City of Festivals
By David Feela
Labor Day is traditionally the last party of the summer. I thought I knew all about having a good time, but then I encountered a Telluride outfitter’s newspaper ad which read, “Friends don’t let friends festivize unprepared.” Apparently, festivize is the verb form of what festivizers do while attending a festival if they are feeling especially festive. I was amused.
Fortunately, on the weekend in question, it required no patience to deal with Telluride traffic while it hosted yet another festival. I did a three-quarter loop on the newly installed roundabout where Highway 145 spins off toward Placerville, and I was free.
It’s not that I’m not a festivizer. I just don’t crowdize well. Large gatherings inhibit my relaxation gene. I don’t even listen to live recordings, because they make me a little edgy. Attendance at the summer Bluegrass festival was capped at 10,000 ticket-holders, in a town that registers only 2,500 permanent residents. I have to salute the professionalism of the police and security personnel, the organizers, and sympathizers to pull off an event like this. Still, if I lived there I’d be vacating my home and pitching a tent on Lizard Head Pass for the weekend, adjusting my attitude with a little more altitude.
Where I grew up, a festival amounted to a low-key cultural celebration, often focused on some traditional food item, combined with an excessive amount of drinking. Kolacky Days is one of the most memorable, and not because I crave those little lumps of dough with a smidgen of fruit in the middle. People from all the neighboring towns show up, party all night, and by morning the main street is transformed into a curb-to-curb bin of beer cans. Most of the dough that is made gets eaten.
Smelting is another annual event I can’t erase from my brain. I’m not sure it qualifies as a festival, or even a sport, but it happens annually, in the spring, when people wade into the cold northern Minnesota streams in the middle of the night with flashlights, buckets, and nets in order to scoop hundreds of tiny spawning silver fish from the water. The men who took me smelting usually dipped their catch in beer-batter before frying it, then ate them whole – fins, scales, and all – while swallowing a copious supply of beer. In my opinion, the smelt earned the homonymic name.
Compared to my seminal festival experiences, the Telluride festivals must be models of sophistication. I don’t know, I’ve never attended. Still, they make me wonder why advertisers are allowed – perhaps even encouraged – to use words like festivize in print without being held accountable? Do individuals who pay good money for the chance to see live performances care if their appreciation is reduced to an awkward verbish word that lacks any inference of grace?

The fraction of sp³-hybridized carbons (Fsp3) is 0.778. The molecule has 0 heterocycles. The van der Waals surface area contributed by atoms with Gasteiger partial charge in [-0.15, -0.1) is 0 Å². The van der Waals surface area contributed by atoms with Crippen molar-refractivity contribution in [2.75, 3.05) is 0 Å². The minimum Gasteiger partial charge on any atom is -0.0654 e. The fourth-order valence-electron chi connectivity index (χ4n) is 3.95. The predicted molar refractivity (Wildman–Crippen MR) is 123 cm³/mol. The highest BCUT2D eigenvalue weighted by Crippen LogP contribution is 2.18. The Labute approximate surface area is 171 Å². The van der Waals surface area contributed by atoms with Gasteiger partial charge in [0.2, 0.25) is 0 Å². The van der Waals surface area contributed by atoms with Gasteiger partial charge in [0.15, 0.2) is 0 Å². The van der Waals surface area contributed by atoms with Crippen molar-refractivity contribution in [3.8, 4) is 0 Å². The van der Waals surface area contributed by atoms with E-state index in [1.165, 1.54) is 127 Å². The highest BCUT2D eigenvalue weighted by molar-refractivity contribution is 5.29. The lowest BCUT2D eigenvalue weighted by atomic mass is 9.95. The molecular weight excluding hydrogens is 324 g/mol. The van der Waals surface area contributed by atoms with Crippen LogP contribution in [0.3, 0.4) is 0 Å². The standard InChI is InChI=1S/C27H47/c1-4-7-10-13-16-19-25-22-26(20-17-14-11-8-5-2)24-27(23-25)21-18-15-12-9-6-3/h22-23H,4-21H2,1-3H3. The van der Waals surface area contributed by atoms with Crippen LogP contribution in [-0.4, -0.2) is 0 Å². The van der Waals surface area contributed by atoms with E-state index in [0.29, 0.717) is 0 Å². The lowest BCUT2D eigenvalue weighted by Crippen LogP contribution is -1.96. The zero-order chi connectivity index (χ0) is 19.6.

And it’s not as if Telluride doesn’t host more than a few festivals. If any town deserved recognition for sheer tenacity, Telluride ought to be formally cited as the “City of Festivals.” In addition to the Bluegrass Festival, the 2013 schedule includes the Blues and Brews Festival, the KOTO Ride Festival, Plein Air, the Fireman’s 4th of July Celebration, the Playwright’s Festival, Musicfest (not to be confused with the Americana Music Fest or the Chamber Music Fest or the Jazz Festival), the Mountain Film Festival (not to be confused with the Telluride Film Festival), the Cajun Festival, the Festival of the Arts, the Balloon Festival, the Yoga Festival, the Wine Festival, the Mushroom Festival, the Barbecue Festival, the Wild West Fest, the Heritage Fest, the Compassion Festival, the Comedy Festival, and the really, I’m-Not-Making-This-List- Up Festival.
If I were one of the 2,500 residents calling Telluride my home, I’d be writing a longish letter to the editor, asking for a weekend off. I’d be organizing a political action group – MAFF (Mothers Against Festivizing Festivizers), in order to reduce the number of late-night festalities caused by friends who actually do allow their friends to festivize unprepared. I’d be communing with the founding fathers, wondering if we couldn’t consider going back to the noisy mining operations that extracted money directly from the earth instead of from the pockets of ticketholders. I’d be asking, what does it take to make a small town behave like a small town?
I know, I don’t live there, I couldn’t possibly understand, which is why I decided to wordize this proposal for a Festival of Curmudgeons, in case someone who festivizes less than the Telluride crowd knows what I’m talking about.
David Feela is an award-winning poet, essayist, and humorist in Montezuma County, Colo. See more of his work at http://feelasophy.blogspot. com/.